Confession of a Credit Card DeadbeatPosted on May 19th, 2009 6 comments
The roiling economy has uncomfortably squeezed the profits of various huge financial mega-corporations. As the bottom-of-the-barrel customers are no longer able to honor their obligations, the fatty underbelly of fees and interest which the poorest consumers have struggled to pay is suddenly looking a little lean. To make back their profits, the credit card companies are looking to eliminate the cash-back and frequent flier miles, reduce or rescind interest grace periods, and reinstate annual fees.
There’s no way this could backfire.
An amusingly twisted word in the credit card parlance is “deadbeats”. Counter-intuitively, these companies use that term to describe their very best customers. Do you pay your card off in full every month? Do you rarely, if ever, accrue interest or late fees? Do you regularly cash in your frequent flier miles and cash-back bonus? Yes? Well, since you don’t make much money for them, they don’t like you. They tolerate you, but you’re gaming the system, getting a free ride. You’re a deadbeat.
It’s nice to know what they really think of you.
Don’t weep, though. They still make plenty of money from customers like me. Every time we use our cards, the merchant is charged hefty fees for privilege of accepting our card of choice. We don’t pay that directly, but we pay it indirectly through higher prices in restaurants, shops, and online.
But it’s not enough, so they’re coming after the good customers. Ironically, they’re coming after the customers who need them least. I admit it: I am a credit card deadbeat. And if I suddenly have to pay an annual fee or lose my grace period, what incentive do I have just to not carry cash? I will happily abandon the credit card companies, tossing their aggressive advertising, obnoxious phone calls, and invasive behavior tracking right along with their annual fees and interest rates. And good riddance!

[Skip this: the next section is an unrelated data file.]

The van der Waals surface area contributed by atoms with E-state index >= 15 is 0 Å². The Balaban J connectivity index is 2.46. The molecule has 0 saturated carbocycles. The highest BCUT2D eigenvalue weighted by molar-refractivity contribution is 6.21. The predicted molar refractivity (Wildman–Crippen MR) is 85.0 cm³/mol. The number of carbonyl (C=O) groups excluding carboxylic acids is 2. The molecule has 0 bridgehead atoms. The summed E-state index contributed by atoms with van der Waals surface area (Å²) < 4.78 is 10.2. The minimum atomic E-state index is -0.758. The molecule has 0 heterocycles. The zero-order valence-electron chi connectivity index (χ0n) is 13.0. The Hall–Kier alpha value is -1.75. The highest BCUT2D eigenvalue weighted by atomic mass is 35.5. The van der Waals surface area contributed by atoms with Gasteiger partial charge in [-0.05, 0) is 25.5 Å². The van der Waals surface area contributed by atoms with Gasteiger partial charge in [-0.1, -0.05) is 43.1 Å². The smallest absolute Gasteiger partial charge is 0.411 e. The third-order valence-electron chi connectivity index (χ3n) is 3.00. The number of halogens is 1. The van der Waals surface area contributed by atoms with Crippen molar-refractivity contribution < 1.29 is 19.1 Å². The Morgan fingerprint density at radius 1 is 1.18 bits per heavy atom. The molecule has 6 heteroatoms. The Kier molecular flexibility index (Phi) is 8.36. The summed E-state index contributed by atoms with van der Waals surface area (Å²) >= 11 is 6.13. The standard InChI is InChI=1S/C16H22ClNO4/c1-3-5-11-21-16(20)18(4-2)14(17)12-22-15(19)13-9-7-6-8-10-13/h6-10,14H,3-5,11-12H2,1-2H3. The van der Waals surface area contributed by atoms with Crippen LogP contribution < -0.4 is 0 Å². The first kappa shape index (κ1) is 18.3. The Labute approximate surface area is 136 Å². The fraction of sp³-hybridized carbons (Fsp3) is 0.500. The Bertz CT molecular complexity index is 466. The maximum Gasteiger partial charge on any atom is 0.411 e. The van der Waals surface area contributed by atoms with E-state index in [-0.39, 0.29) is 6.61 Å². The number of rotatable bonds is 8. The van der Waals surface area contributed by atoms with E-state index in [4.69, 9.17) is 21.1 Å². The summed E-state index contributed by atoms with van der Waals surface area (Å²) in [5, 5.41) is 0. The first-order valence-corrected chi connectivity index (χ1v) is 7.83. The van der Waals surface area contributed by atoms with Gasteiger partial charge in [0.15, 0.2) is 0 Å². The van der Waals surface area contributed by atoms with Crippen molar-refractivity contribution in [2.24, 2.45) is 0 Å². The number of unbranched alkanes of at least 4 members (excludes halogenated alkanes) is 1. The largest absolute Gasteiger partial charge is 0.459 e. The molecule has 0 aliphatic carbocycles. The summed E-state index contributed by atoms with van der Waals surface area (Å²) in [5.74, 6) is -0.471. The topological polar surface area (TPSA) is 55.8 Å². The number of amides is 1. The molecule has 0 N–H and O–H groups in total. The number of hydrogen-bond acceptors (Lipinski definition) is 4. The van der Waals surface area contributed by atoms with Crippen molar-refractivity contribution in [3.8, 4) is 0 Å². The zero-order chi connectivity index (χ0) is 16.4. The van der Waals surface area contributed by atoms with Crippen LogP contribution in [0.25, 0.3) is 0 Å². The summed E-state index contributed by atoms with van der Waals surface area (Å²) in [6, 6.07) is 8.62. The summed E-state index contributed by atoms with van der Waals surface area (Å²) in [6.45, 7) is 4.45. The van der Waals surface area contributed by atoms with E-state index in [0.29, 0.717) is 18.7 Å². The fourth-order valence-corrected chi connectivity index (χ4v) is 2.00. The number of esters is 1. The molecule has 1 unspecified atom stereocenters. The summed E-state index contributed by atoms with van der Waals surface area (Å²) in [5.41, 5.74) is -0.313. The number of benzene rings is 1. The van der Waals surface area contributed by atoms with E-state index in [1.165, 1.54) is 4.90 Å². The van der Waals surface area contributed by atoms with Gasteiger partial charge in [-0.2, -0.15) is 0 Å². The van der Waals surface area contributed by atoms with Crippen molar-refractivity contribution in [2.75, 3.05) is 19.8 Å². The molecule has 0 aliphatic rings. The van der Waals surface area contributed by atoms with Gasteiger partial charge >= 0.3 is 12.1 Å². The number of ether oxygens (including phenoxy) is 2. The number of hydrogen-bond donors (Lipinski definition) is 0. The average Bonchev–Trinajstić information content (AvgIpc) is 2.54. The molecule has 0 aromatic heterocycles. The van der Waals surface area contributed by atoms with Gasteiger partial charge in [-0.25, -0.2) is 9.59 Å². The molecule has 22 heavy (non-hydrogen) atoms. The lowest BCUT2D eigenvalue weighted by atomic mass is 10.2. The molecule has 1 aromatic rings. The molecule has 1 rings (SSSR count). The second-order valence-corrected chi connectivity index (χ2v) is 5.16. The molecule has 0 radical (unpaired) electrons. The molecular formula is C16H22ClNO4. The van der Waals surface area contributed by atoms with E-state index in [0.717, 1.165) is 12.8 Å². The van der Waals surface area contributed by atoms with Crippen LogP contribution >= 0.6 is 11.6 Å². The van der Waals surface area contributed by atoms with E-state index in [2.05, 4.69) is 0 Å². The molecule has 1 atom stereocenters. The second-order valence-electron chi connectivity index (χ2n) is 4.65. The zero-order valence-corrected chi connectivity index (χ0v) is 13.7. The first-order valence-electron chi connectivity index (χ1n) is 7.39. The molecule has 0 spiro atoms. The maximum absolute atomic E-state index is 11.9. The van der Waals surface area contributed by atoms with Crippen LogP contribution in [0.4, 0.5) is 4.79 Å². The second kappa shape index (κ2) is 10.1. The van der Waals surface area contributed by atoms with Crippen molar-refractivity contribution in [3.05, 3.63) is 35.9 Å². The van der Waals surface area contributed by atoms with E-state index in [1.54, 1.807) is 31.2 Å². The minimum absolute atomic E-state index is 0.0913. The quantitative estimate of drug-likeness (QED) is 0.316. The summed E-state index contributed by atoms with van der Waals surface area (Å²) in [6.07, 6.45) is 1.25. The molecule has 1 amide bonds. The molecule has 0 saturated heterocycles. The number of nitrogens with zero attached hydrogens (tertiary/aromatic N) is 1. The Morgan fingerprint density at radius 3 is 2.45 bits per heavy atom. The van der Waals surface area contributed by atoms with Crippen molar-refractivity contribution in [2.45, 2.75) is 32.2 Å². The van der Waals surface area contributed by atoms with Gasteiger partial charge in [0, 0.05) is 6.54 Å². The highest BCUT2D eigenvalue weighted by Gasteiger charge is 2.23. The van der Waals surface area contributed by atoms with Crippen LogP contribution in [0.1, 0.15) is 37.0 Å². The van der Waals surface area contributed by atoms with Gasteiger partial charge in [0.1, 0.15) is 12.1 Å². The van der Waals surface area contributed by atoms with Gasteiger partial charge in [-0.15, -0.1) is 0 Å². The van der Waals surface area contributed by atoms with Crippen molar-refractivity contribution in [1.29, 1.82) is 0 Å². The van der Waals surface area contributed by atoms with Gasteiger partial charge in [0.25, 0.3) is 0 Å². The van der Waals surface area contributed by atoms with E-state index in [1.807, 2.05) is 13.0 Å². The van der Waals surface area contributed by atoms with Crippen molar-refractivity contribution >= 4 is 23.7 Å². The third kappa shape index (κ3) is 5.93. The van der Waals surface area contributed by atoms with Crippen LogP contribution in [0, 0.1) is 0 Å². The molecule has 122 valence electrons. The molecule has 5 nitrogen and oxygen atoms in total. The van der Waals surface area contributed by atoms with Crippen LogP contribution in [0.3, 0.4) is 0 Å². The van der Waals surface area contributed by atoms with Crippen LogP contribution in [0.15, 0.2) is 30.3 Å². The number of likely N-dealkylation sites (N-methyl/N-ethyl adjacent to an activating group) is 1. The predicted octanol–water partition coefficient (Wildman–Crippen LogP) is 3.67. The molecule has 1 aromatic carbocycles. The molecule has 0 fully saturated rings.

And, assuming I’m not the only one happy to return to legal tender, then the credit card companies are sowing the seeds of their own doom. As their best customers jump ship, their balance sheets will be left a ghetto of poor credit customers. As losses mount from those who can no longer pay, the ratio of good assets to bad will finally topple the once-mighty giants of consumer finance.
This is a great post, and how true it is.
You know, Ralph Nader doesn’t have credit and only carries cash. As long as you’re not planning to run for president, I don’t see how returning to “legal tender” could hurt you!
Or, use debit cards. Not everything requires a rebellious return to barbarism =P
Realistically if one CC bank starts adding fees, you can just switch to another one. This happened to me a decade ago with Cap one. As you indicated in your post, there’s still money to be made in transaction fees. There will always be “free” credit cards.
I agree D-cards aren’t as attractive or carefree as a good C-card. But if I could not have a free credit card I would find the use of a debit card far more convenient than being required to use cash and (god help us) checks for everything.*
If I want to make a big purchase, I could transfer money to the checking account online, then go right to Best Buy or whatever. No stop to the bank.
I never knew the drafting limit (lack of credit) was marketed as a feature. That’s retarded. Using a D-card without knowing there’s enough money in your account is in the same league of Stupid as not paying your credit card balance every month.
* Every time I see some lady at Meijer buying 13 dollars of stuff at checkout and pulling out a checkbook to pay for it, it makes me SO ANGRY. I am not a patient man.
We switched to cash for all in-person transactions late last fall and it’s been great. It’s much easier to keep a budget and you’re that much less likely to spend the money as your roll shrinks…
Just a thought Brian (and kinda tangential to your post), if you do want to look back at the debit option:
Paypal debit has none of the overdraft problems that my old Key Bank DC did: I don’t have the money, the card is rejected outright — PP doesn’t assess any fee and I can just return the purchases to the shelf (or whip out a CC if I’m in serious need).
On the down side, the bank takes *as long as is legally permissible* to transfer money from my bank account to my PayPal card.